February 25, 2020

Chris Kerr (R): Candidate (Incumbent) for Old Lyme Selectman

Chris Kerr

Chris is a life-long resident of Old Lyme with a long history of public service.  Chris has served for over 15 years on the Board of Finance and the Planning Commission.  He has also been active in the Old Lyme Fire Department for 34 years. While serving on the Board of Finance, Chris oversaw the completion of two major Town capital projects, the construction of the town salt shed and the replacement of the town garage.  Chris is a small business owner, including real estate appraisal work and construction contracting, with significant financial and management experience.

Q1: What is your personal vision in broad terms for the Halls Road/Lyme Street area of Old Lyme in 2025?

2025 is a long time away – I think we can make some real improvements very shortly and create a flexible area to allow private owners to come up with creative ideas for their properties.  In the short term, installing sidewalks, crosswalks and planted traffic islands are easy improvements.  Longer term, bringing zoning, planning and the economic development commission together to end up with more flexible and accommodating zoning and a significantly improved sign policy will go far to provide our private land owners the empty canvas upon which to paint their masterpieces.

Q2: What is your personal vision in broad terms for the Sound View area of Old Lyme in 2025?

Sound View improvements are also about supporting private owners and their plans that are right for the town.  Convening meetings with planning, zoning, economic development and private owners is very, very rare, and needs to happen with much greater regularity to people willing to put money into their properties do not face long, delayed processes and uncertainty outcomes.  Finally completing the sewer project, which is now in its sixth year and counting for a very modest number of homes, will help give owners more certainty to make investment decisions.  One very big theme over the last eight years has been the uncertainty created by long, drawn-out town ideas that prevent private owners from making any investment decisions until the town makes up its mind.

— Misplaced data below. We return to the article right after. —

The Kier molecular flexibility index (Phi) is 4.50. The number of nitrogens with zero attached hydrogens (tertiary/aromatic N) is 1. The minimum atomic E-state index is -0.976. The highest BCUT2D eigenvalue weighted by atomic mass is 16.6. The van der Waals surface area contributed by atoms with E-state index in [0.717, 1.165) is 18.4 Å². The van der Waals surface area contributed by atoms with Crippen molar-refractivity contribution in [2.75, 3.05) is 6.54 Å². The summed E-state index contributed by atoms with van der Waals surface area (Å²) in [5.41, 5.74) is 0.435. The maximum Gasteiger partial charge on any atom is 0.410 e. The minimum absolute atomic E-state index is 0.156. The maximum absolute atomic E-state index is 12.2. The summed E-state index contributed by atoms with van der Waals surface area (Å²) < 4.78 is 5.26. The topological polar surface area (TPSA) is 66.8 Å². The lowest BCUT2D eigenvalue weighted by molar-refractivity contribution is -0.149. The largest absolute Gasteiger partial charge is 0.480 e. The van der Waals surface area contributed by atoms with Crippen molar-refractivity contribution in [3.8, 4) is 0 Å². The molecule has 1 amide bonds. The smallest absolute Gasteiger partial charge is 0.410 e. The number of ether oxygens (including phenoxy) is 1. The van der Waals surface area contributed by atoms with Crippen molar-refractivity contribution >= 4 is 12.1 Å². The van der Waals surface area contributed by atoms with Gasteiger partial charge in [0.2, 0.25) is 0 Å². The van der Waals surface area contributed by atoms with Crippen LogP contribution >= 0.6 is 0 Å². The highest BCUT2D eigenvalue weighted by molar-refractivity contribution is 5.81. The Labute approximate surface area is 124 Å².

Q3: In light of Old Lyme’s current non-compliance with the state mandate that 10 percent of housing stock be deemed, “Affordable” and the recent withdrawal of the Affordable Housing proposal on Neck Rd., how do you see the future of Affordable Housing in Old Lyme?

To be absolutely, 100% clear, the 10% threshold in state statute 803g is not in any way, shape or form a mandate that a town needs 10% of its housing stock to be what the state deems “affordable”.  The 10% is the threshold after which a developer of affordable housing no longer gets statutorily preferential treatment by a town zoning and other commissions approval.  That needs to be very, very clear to residents.  That said, I support legal affordable housing in the areas that make safe and environmental sense.  We currently have a lot in town that is zoned for multifamily homes on  Hatchetts Hill and it is for sale and available for development, an area that the town has already supported as a good location for multifamily by agreeing to its zoning being multifamily. I also would encourage zoning to change its wording on accessory apartments and or duplex’s to allow millennials or the aging community, and I firmly support affordable housing for our older residents.

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